Sukarno, on his part, saw the Indian action as a backstabbing affront to the spirit of Bandung. After a meeting with his ministers, he publicly announced that Indonesia would break out of the Asian Games format and create its own Games of the New Emerging Forces. As his office put it:
… the Asian Games does not truly reflect the true spirit of Bandung…we must stage a new Asian Games, which does truly represent the spirit of Bandung. Right now, we must stage a new games among the New Emerging force at once, as soon as possible, yes, in 1963 (Lutan & Hong, 2007, 28).

An Indian protest had given Sukarno the chance to project himself as the new hero of the developing world, much like Nehru until now. It was no coincidence that as soon as the idea was made public, the People’s Republic of China, which would invade India just a month later in October 1962, was the first to accord official approval and support.

The political drama spilled out onto the sporting field. The day after the GANEFO declaration and Sondhi’s escape from Jakarta, India was playing the football finals but anti-Indian passions were so high that it was treated virtually like an enemy nation. India won the gold but its greatest football success was eclipsed by the greatest crisis to inflict Indo-Indonesian relations. As the official Indian report put it:
…it was worse than the worst for when we… looked like winning a large section of the crowd of a hundred thousand persistently booed the team. Not satisfied, it continued to boo when the Victory Ceremony to present the Gold medals to our team was performed. The National Anthem was drowned in the booing.

The Indians certainly did not see the crowd protests as spontaneous, but orchestrated by “the hands of a political party” (Haq, 1962, 22).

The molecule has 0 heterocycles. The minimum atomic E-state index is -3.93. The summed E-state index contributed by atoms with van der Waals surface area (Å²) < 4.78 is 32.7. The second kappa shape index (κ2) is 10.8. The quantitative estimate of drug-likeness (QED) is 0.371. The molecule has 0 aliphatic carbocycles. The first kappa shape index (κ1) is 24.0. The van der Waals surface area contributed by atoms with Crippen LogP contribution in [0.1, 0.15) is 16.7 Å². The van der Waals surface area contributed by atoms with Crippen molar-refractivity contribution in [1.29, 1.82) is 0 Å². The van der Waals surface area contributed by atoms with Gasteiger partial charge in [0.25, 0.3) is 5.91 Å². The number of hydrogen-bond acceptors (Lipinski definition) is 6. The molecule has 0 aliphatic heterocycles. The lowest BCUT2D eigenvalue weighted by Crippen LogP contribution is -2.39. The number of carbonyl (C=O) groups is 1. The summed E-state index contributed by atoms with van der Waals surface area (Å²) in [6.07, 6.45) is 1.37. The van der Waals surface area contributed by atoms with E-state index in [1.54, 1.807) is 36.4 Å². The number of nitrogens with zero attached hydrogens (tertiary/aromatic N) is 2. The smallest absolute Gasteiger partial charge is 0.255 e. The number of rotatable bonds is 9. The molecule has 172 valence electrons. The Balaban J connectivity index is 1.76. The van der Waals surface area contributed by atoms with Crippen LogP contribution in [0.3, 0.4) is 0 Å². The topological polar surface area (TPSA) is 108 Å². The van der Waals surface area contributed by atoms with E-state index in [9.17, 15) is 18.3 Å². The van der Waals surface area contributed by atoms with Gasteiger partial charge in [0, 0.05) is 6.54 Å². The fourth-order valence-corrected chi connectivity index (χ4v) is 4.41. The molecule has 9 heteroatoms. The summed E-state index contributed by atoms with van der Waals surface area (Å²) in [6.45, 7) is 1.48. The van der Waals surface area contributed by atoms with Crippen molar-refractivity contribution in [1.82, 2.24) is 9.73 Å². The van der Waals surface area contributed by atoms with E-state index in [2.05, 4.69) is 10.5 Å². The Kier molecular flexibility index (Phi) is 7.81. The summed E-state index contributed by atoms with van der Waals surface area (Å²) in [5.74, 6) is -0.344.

The International Olympic Committee and India Vs Indonesia

The drama in Jakarta meant that the International Committee (IOC) suspended Indonesia from its membership on 7 February 1963. This was the first time a member has been suspended and G.D. Sondhi played a key role in lobbying for the decision (CIO MBR SONDH: IOC archives). Sukarno saw this as an international humiliation and predictably, the Indonesian sports minister denounced the Olympic Games as an “imperial tool” while announcing his President’s intentions to organize his own kind of Olympiad (Haq, 1962, 22). Ironically, what Indonesia saw as imperialism was led by Indian officials.

Indian officials were so put off by the events at Jakarta that they now upped their demands. By January 1963, the IOA was demanding nothing less than a full apology from Indonesia for “misbehaviour with the Indian National Anthem” and threatening the return of all medals won by Indian athletes at Jakarta (Indian Olympic News, Jan. 1963). Indian sport officials also began to lobby global opinion in other sports bodies apart from the IOC. For instance, in Sep. 1962, delegates at a meeting of the International Amateur Athletic Federation were convinced by the Indian representative to ask Indonesia for an apology to India and to Sondhi (Mathur, 1962). India may not have been a powerful force as a sporting nation but its sport administrators did seem to have influence beyond its performance on the playing field.